The Rainbow Coalition
The struggle for freedom and equality for African Americans is one that is passed down from generation to generation and from one era of black leadership to the next. Throughout history, the African American leadership has had many outstanding men and women who made their mark and made a difference for black people in America. And that tradition continues to this day with modern black leadership such as Barrack Obama, The Reverend Al Sharpton and Jessie Jackson.
Jessie Jackson has organized his efforts to continue the struggle for civil rights in one of the most innovative organizations in history that came to be known as the Rainbow Coalition. This organization represented the dreams and goals of the Reverend Jackson, to be sure. But it also represents the shared efforts of black Americans across the country in modern times to keep the dream of Martin Luther King alive and moving forward.
In fact, the Rainbow Coalition was the outcome of a series of efforts and movements that began with a relationship between Reverend Jackson and Dr. King. It was Martin Luther King that asked Jessie Jackson to head up a movement called Operation Breadbasket, a project to seek the economic improvement of black communities across the country, particularly in the inner city. Operation Breadbasket eventually evolved into a powerful civil rights organization known as the Southern Christian Leadership Conference.
As these movements started to make a real difference in the lives of African Americans in America, another step was the development of Operation PUSH which stood for People United to Save Humanity. This influential organization has become the cornerstone for promoting civil rights and social justice for African Americans in the last twenty years.
It was from these different initiatives and the success they were realizing that the Rainbow Coalition was birthed to seek economic opportunity in the business community and to encourage Fortune 500 companies to hire minorities and to expand their involvement in the nurture and the development of black community for the good of all peoples.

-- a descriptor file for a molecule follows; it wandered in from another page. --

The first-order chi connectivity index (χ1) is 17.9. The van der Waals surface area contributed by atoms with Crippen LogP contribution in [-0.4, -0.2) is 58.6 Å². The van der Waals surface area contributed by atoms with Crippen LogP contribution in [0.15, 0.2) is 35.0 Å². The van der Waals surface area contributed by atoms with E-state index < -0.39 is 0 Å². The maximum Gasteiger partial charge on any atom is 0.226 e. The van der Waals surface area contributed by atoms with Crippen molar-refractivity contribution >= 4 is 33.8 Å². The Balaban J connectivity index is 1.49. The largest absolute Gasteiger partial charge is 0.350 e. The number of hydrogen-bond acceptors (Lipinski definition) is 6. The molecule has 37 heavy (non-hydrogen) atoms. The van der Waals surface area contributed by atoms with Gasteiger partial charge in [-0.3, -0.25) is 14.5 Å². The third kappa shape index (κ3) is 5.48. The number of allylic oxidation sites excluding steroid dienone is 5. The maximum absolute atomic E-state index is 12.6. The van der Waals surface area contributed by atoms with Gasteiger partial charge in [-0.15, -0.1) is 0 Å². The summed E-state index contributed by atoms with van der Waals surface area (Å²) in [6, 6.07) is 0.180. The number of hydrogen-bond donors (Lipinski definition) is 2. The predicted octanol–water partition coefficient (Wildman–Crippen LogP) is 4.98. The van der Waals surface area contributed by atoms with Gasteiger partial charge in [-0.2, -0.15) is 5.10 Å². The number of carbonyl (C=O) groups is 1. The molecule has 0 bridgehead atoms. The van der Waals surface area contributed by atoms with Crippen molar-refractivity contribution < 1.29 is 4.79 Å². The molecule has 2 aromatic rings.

The naming of the movement “The Rainbow Coalition” is pivotal to the vision Reverend Jackson had for the civil rights movement. He did not see it as just black people working for the betterment of the black community. Instead, inspired by Martin Luther King’s dream of equality and brotherhood of all races, the coalition would truly be a partnership of all minorities, the white community and other equal rights movements to seek equal opportunity for all of America’s citizens.
The important stance that The Rainbow Coalition brought to the consciousness of the black community and to America was the concept that civil rights was not just a black issue. It emphasized that all of America cannot move foreword when a part of the population is left behind to flounder in poverty and without the benefits of a good education and job opportunities. The result is that the black pride that was built by key figures of black history such as Mohammed Ali, Spike Lee and even more radical elements such as Malcolm X and the Black Panthers could now be used to promote true equality in the society. In doing so, Jackson and other contemporary black leaders taught that the African American community not only could be but must insist on being fully black and fully American in their status in American culture.
Finally, the Rainbow Coalition emphasized that civil rights is not just a political issue. The emphasis was on all aspects of American life including economic equality, social opportunity and even equal representation in the media and entertainment arts. To be truly represented as an important part of American culture, black Americans must have equal opportunities in all venues.
This is the message for its time that Reverend Jackson and the Rainbow coalition has brought and continues to bring to the national stage. And it’s an important message that takes the good that was done in past civil rights movements in this country and brings up to date with a new century. 677